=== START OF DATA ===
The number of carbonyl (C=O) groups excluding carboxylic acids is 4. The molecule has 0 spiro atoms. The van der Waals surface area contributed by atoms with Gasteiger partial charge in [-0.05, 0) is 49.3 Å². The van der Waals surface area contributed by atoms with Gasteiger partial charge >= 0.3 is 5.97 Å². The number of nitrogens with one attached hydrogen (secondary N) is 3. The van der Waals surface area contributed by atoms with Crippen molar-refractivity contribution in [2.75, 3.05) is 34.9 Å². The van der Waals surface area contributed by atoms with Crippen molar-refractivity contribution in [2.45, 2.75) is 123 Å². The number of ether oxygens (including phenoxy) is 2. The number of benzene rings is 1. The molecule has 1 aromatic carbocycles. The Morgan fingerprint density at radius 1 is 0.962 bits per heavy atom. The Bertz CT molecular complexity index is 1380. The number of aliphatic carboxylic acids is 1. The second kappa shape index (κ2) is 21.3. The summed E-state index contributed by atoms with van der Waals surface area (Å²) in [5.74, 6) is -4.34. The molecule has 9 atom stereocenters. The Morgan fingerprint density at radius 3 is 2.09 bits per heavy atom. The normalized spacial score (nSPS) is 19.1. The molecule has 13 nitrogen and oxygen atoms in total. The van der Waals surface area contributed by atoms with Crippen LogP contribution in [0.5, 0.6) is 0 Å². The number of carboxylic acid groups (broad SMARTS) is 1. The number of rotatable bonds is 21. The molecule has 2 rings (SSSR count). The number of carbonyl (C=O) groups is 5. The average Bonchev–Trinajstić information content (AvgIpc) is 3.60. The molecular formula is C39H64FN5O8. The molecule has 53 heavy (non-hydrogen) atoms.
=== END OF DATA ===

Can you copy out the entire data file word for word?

The number of carbonyl (C=O) groups excluding carboxylic acids is 4. The molecule has 0 spiro atoms. The van der Waals surface area contributed by atoms with Gasteiger partial charge in [-0.05, 0) is 49.3 Å². The van der Waals surface area contributed by atoms with Gasteiger partial charge >= 0.3 is 5.97 Å². The number of nitrogens with one attached hydrogen (secondary N) is 3. The van der Waals surface area contributed by atoms with Crippen molar-refractivity contribution in [2.75, 3.05) is 34.9 Å². The van der Waals surface area contributed by atoms with Crippen molar-refractivity contribution in [2.45, 2.75) is 123 Å². The number of ether oxygens (including phenoxy) is 2. The number of benzene rings is 1. The molecule has 1 aromatic carbocycles. The Morgan fingerprint density at radius 1 is 0.962 bits per heavy atom. The Bertz CT molecular complexity index is 1380. The number of aliphatic carboxylic acids is 1. The second kappa shape index (κ2) is 21.3. The summed E-state index contributed by atoms with van der Waals surface area (Å²) in [5.74, 6) is -4.34. The molecule has 9 atom stereocenters. The Morgan fingerprint density at radius 3 is 2.09 bits per heavy atom. The normalized spacial score (nSPS) is 19.1. The molecule has 13 nitrogen and oxygen atoms in total. The van der Waals surface area contributed by atoms with Crippen LogP contribution in [0.5, 0.6) is 0 Å². The number of carboxylic acid groups (broad SMARTS) is 1. The number of rotatable bonds is 21. The molecule has 2 rings (SSSR count). The number of carbonyl (C=O) groups is 5. The average Bonchev–Trinajstić information content (AvgIpc) is 3.60. The molecular formula is C39H64FN5O8. The molecule has 53 heavy (non-hydrogen) atoms.